Jane's Addiction - February 06, 1991 - Golden Hall, San Diego, CA

Date: February 06, 1991
Location: Golden Hall, San Diego, CA
Recorded: No known recording
Status: Confirmed
Type: Concert
Lineup: Perry Farrell
Dave Navarro
Stephen Perkins
Eric Avery

Show Information:

San Diego Union-Tribune, The (CA)
February 7, 1991
Edition: 1,2,3,4,5
Page: C-4

Addicted to talk, Farrell should shut up and sing
Author: John Godfrey; Special to the Tribune

Young America's favorite hedonistic rock band -- Jane's Addiction -- performed in concert last night before a sold-out crowd at Golden Hall.

"Ain't no wrong now, ain't no right," wailed Perry Farrell, the pointy-nosed, skin-and-bones front man for the Los Angeles-based post-punk group. "There's only pleasure and pain!"

Holding true to that proclamation, last night's 75-minute show was both a pleasure and a pain to behold.

On the pleasurable front, Jane's Addiction is a wonderfully rowdy group. Farrell's bandmates -- Stephen Perkins, Dave Navarro and Eric Avery -- are wild, powerful musicians. During songs such as "Trip Away," "No One's Leaving" and "Stop!" Golden Hall throbbed with energy as the three players blasted away at their instruments. The young, hip and pouty crowd appeared to know most of the words to most of the songs, and when Jane's Addiction let loose with a fast-paced tune, chaos broke loose throughout the concert hall as dancing bodies slammed into one another.

Farrell, an enigmatic, spiritual character, commanded attention on stage last night, dancing and singing and encouraging the crowd to go crazy. Sporting a brush-cut (as opposed to his former, trademark dreadlocks) and gesticulating haphazardly, Farrell appeared incapable of doing wrong in the eyes of his numerous, fanatic fans. He remained the center of focus throughout the evening.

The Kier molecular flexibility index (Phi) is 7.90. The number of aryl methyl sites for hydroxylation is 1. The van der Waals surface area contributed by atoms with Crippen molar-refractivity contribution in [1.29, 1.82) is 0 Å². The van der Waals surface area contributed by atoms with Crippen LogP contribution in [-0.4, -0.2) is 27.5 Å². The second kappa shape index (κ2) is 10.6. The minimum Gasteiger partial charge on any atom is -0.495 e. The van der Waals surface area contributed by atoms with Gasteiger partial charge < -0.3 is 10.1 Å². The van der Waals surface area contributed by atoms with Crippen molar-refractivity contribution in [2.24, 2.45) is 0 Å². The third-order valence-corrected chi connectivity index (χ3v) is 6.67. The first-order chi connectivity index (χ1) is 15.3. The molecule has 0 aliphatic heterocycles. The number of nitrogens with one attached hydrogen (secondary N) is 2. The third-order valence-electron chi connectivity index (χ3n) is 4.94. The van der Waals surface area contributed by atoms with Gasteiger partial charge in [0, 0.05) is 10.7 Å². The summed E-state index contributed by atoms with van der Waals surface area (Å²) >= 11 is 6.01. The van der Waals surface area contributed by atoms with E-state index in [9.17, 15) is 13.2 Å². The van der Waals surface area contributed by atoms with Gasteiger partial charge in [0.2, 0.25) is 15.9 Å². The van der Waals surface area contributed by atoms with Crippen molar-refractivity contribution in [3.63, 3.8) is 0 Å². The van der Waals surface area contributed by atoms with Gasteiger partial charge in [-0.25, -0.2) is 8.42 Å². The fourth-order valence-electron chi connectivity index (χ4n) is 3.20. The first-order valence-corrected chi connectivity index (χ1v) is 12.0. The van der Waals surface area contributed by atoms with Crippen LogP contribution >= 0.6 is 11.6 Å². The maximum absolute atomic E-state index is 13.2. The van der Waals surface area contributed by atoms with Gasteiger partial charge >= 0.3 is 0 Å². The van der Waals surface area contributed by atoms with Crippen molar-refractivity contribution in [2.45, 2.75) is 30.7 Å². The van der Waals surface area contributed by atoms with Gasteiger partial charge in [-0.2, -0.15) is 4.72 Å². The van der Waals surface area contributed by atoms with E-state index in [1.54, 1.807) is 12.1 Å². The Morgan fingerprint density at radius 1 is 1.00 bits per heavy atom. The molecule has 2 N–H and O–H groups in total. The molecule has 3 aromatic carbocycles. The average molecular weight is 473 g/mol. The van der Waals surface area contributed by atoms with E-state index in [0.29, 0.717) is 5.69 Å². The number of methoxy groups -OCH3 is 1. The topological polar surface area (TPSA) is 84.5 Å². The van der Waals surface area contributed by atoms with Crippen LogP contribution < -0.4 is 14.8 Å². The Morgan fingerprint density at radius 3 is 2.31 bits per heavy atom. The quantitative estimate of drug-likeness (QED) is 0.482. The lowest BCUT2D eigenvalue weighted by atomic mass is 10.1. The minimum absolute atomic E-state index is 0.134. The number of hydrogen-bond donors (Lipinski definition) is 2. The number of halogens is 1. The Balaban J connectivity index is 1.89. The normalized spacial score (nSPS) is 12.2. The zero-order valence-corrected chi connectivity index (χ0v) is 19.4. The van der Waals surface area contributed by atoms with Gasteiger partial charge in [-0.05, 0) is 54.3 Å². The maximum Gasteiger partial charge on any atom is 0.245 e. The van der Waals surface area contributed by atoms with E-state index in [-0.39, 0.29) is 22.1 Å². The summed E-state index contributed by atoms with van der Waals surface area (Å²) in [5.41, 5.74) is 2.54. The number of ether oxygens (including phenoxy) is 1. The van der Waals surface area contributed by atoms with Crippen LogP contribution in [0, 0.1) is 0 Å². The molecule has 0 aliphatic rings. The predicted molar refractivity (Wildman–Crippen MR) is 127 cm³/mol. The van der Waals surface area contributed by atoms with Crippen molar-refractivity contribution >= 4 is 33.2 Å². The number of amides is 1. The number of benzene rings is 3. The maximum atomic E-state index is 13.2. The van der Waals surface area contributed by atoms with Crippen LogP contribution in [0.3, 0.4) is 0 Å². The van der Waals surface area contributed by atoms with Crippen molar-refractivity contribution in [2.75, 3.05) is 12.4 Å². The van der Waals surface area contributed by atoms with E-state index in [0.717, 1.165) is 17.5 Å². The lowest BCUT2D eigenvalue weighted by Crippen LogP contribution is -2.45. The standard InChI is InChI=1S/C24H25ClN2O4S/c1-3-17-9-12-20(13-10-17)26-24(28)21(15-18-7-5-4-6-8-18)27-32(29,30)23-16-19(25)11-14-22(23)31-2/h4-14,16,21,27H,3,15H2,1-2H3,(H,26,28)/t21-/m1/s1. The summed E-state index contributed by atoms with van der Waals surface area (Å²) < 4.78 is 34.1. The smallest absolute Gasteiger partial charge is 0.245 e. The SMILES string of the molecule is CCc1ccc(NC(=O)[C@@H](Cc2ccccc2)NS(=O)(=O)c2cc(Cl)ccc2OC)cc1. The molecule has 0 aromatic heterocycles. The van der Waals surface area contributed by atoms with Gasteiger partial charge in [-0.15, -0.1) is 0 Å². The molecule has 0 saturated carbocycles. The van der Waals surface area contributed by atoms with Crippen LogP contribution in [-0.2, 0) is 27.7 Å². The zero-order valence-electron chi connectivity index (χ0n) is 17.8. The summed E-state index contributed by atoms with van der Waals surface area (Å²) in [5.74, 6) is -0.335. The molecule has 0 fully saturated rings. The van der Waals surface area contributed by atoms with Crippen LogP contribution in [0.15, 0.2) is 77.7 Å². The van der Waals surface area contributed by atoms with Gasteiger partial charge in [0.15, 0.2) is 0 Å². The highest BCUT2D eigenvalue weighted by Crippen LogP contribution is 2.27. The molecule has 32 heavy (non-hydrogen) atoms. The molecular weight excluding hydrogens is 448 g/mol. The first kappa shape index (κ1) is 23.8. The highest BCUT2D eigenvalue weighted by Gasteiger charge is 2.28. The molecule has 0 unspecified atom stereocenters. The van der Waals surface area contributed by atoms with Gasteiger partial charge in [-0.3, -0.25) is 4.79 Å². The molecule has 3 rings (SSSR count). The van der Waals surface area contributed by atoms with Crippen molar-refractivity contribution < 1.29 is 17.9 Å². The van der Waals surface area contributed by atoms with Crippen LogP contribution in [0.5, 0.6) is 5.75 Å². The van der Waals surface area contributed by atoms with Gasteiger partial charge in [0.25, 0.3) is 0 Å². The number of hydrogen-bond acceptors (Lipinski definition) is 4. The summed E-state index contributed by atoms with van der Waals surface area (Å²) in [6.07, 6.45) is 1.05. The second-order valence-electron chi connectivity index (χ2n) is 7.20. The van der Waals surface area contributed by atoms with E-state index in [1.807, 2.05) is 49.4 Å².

Jane's Addiction performed a bulk of the material of its latest album, 1990's Grammy-nominated "Ritual de lo Habitual." The album features the track "Been Caught Stealing," a Top 40 crossover hit that 91X listeners voted as 1990's song of the year. Unfortunately, last night's rendititon of "Been Caught Stealing" was a rip-off; a poorly arranged, terrible-sounding version of a catchy pop song. The vocals sounded distant and muddy, and Farrell screamed, rather than sang, the blunt, humorous lyrics.

Jane's Addiction also botched some of the lesser-known tunes. "Three Days," a slow, self-indulgent song about a love triangle, seemed to drone on for about three weeks last night. Similarly, the instrospective "Of Course" dragged and proved to be an unsatisfying encore.

Farrell is the heart and soul of Jane's Addiction, and just as he deserves much of the credit for the band's popularity, he deserves much of the blame for last night's uneven, uninspired concert.

Occasionally, Farrell acts as if he has the world figured out. On the sleeve to "Ritual de lo Habitual," for instance, Farrell includes a letter to parents that explains how older generations have messed up the world for its children: "Oh mother, father, your blindness to our most blessed gift, NATURE, leaves us with the overwhelming task of correcting your utter mess...Do you take the time to explain things to them (your children), or do you blame the rest of the world for their mistakes?"

At one point last night, Farrell embarked on a similar diatribe, this time talking about the Persian Gulf War; not surprisingly, his analysis shed little light on world politics.

"Seems like a lot of bombs and not much damage," said Farrell between songs. "Hey! Don't throw rocks at me -- I'm not the one screwing up the world. Talk to your congressman, or better yet, talk to the president."

Or still better, just shut up and sing another song. Even in singing, though, Farrell seemed to be caught up in his persona, transfixed by the power he held over the audience.

At various points during the concert, Farrell would wave his arms about from side to side, looking as if he were manipulating the crowd in a puppeteer/puppet relationship. As the night wore on, however, Farrell himself seemed more like the dupe -- yet another pop star so impressed with himself that feels no need to put on a quality performance.